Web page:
10     * @return The sorted 2D array of students' scores.
11     */
12    public int[][] sortTheStudents(int[][] scores, int k) {
13        // Sort the 2D array 'scores' using a custom comparator 
14        // that compares the elements in column 'k' in descending order.
15        Arrays.sort(scores, (a, b) -> b[k] - a[k]);
16        return scores; // Return the sorted array.
17    }
18}
19

C++ Solution

1#include <vector> // Include the necessary header for using vectors
2#include <algorithm> // Include the algorithm header for the sort function
3
4class Solution {
5public:
6    // Function to sort the students based on their scores at index 'k'
7    // score: A 2D vector containing students and their scores
8    // k: The index of the score to sort by
9    // Returns: The sorted 2D vector of students
10    vector<vector<int>> sortTheStudents(vector<vector<int>>& scores, int k) {
11      
12        // Use the standard sort function to reorder the 'scores' vector
13        // Sort is done in descending order based on the value at index 'k'
14        sort(scores.begin(), scores.end(), [&](const auto& a, const auto& b) { 
15            return a[k] > b[k]; // Lambda function to compare scores at index 'k'
16        });
17      
18        return scores; // Return the sorted vector
19    }
20};
21

Typescript Solution

1/**
2 * Sorts a matrix of student scores based on a particular score index.
3 * @param {number[][]} scores - A matrix where each row represents a student's scores.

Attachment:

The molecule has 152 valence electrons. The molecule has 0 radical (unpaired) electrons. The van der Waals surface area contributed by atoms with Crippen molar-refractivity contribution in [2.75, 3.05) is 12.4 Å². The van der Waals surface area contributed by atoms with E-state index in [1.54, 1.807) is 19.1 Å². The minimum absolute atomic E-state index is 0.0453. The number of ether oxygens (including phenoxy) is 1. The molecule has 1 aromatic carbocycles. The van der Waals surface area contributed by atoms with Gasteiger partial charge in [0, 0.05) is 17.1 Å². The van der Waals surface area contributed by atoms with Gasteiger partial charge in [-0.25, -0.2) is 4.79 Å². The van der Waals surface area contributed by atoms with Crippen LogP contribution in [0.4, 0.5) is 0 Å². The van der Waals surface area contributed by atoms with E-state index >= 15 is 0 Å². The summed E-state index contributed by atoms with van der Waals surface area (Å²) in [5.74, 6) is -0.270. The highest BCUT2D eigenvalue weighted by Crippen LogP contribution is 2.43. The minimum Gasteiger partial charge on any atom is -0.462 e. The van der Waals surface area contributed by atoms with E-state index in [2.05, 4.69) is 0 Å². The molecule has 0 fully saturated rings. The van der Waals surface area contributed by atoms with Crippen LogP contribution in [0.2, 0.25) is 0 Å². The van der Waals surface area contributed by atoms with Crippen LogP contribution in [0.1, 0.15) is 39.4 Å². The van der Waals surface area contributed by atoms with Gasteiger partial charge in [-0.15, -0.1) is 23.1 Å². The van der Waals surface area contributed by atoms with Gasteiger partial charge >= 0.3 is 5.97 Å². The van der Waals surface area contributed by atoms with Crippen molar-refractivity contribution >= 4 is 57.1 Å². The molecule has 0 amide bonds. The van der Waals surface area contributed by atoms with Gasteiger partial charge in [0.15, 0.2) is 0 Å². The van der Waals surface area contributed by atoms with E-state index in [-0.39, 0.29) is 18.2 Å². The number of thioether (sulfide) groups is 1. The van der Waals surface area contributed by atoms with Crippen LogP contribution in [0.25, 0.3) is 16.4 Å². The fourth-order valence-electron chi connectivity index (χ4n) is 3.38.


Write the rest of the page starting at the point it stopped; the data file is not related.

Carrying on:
4 * @param {number} scoreIndex - The index of the score to sort the students by.
5 * @returns {number[][]} - The sorted matrix with students ordered by the score at the given index.
6 */
7function sortTheStudents(scores: number[][], scoreIndex: number): number[][] {
8    // Sorts the array of scores in descending order based on the score at scoreIndex within each student's array.
9    return scores.sort((studentA, studentB) => studentB[scoreIndex] - studentA[scoreIndex]);
10}
11

Time and Space Complexity

The time complexity of the provided sorting algorithm is O(n log n), where n is the number of items in the score list. This is because the built-in sorted function in Python uses an algorithm called Timsort, which has this time complexity on average.

The space complexity of the provided code is O(n), due to the space required to hold the new sorted list that is returned by the sorted function. The original list is not modified in place; instead, a new list is created to hold the sorted result.